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ppat.1004827.g007: BM neutrophils are mobilized to the blood stream after local immunization.LysM-GFP mice were injected with S. aureus bioparticles near the iLN. Neutrophil mobilization was analyzed using flow cytometry of the whole blood or TP-LSM of the calvarium bone marrow. Anti VE-cadherin antibody or EB were injected intravenously to outline the blood vessels. (A) Flow cytometry plots of GFPhi cells in the blood of mice injected subcutaneously with PBS, intravenously with KC+AMD3100, or subcutaneously with S. aureus are shown. Results are from 0–2 h after injection and representative of 3 independent experiments. (B) Kinetics of neutrophil recruitment in mice injected with opsonized (Ops) or non-opsonized (Non-ops) S. aureus versus KC+AMD3100 between 0 and 3 h. Data are from flow cytometry analysis of whole blood. N = 3; repeated 3 times. Means ± SEM. (C) TP-LSM images of calvarium capillaries (Alexa Fluor 660-conjugated anti-VE-cadherin, red) at 2 h after immunization (left) or PBS injection (right). GFPhi cells (green) within the niche (blue arrows) and within the blood vessels (white arrows) are indicated. Scale bars: 30 μm. (D) Images of the central vein in S. aureus (left) and PBS (right) injected mice 3 h later (S1 Movie). Central vein and vascular niche (EB, red) borders are shown with dashed lines. Scale bars: 50 μm. Images are representative of 5 imaging sessions.

Mentions: To analyze kinetics of neutrophil recruitment from the BM to the blood in response to a local immunization, we compared the recruitment rates after subcutaneous injection of S. aureus to those after intravenous KC/AMD3100 injections. Flow cytometry analysis of whole blood revealed a 4-fold increase of the GFPhi cell population in S. aureus and 10-fold increase in KC+AMD3100 injected mice 2 h after injection (Fig 7A), while neutrophil numbers in the blood of PBS injected control remained at a baseline level. Importantly, neutrophil recruitment to KC+AMD3100 reached plateau 1 h after injection, while peak of neutrophil recruitment after S. aureus injection was observed between 3 and 4 h after injection (Fig 7B). Furthermore, we found a 3-fold increase in neutrophil recruitment rate in mice injected with opsonized S. aureus bioparticles comparing to mice injected with non-opsonized bacteria (Fig 7B).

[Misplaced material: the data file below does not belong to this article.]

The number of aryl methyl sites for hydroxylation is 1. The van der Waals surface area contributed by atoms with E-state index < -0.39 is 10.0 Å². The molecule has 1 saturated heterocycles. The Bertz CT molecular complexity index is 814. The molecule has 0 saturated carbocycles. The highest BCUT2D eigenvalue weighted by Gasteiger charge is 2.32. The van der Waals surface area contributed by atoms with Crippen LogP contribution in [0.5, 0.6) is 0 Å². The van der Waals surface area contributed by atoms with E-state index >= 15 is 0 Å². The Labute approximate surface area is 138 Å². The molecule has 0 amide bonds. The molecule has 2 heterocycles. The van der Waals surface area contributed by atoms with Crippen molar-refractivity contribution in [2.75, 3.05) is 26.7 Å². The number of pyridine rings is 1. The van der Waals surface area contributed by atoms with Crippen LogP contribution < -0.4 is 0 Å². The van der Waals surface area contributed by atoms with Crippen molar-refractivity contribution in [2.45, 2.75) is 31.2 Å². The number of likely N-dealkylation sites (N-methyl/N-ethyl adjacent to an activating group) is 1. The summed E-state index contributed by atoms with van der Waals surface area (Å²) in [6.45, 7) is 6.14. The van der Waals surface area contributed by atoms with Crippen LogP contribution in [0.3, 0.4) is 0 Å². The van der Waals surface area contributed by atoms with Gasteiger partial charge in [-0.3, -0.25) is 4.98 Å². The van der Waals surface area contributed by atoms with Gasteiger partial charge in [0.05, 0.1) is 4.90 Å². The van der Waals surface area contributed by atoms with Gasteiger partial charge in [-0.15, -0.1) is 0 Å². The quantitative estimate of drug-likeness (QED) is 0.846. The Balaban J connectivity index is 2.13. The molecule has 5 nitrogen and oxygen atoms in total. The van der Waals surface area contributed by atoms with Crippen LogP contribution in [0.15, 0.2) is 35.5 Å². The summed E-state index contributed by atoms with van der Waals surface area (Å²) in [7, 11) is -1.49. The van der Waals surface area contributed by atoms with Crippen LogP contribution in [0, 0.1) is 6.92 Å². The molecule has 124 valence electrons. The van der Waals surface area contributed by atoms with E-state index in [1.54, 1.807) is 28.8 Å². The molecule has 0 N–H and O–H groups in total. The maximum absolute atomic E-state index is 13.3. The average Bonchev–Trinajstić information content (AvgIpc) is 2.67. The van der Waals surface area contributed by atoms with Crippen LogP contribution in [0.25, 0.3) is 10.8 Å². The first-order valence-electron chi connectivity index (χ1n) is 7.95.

Neutrophil recruitment to lymph nodes limits local humoral response to Staphylococcus aureus.

Kamenyeva O, Boularan C, Kabat J, Cheung GY, Cicala C, Yeh AJ, Chan JL, Periasamy S, Otto M, Kehrl JH - PLoS Pathog. (2015)

BM neutrophils are mobilized to the blood stream after local immunization.LysM-GFP mice were injected with S. aureus bioparticles near the iLN. Neutrophil mobilization was analyzed using flow cytometry of the whole blood or TP-LSM of the calvarium bone marrow. Anti VE-cadherin antibody or EB were injected intravenously to outline the blood vessels. (A) Flow cytometry plots of GFPhi cells in the blood of mice injected subcutaneously with PBS, intravenously with KC+AMD3100, or subcutaneously with S. aureus are shown. Results are from 0–2 h after injection and representative of 3 independent experiments. (B) Kinetics of neutrophil recruitment in mice injected with opsonized (Ops) or non-opsonized (Non-ops) S. aureus versus KC+AMD3100 between 0 and 3 h. Data are from flow cytometry analysis of whole blood. N = 3; repeated 3 times. Means ± SEM. (C) TP-LSM images of calvarium capillaries (Alexa Fluor 660-conjugated anti-VE-cadherin, red) at 2 h after immunization (left) or PBS injection (right). GFPhi cells (green) within the niche (blue arrows) and within the blood vessels (white arrows) are indicated. Scale bars: 30 μm. (D) Images of the central vein in S. aureus (left) and PBS (right) injected mice 3 h later (S1 Movie). Central vein and vascular niche (EB, red) borders are shown with dashed lines. Scale bars: 50 μm. Images are representative of 5 imaging sessions.
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Related In: Results  -  Collection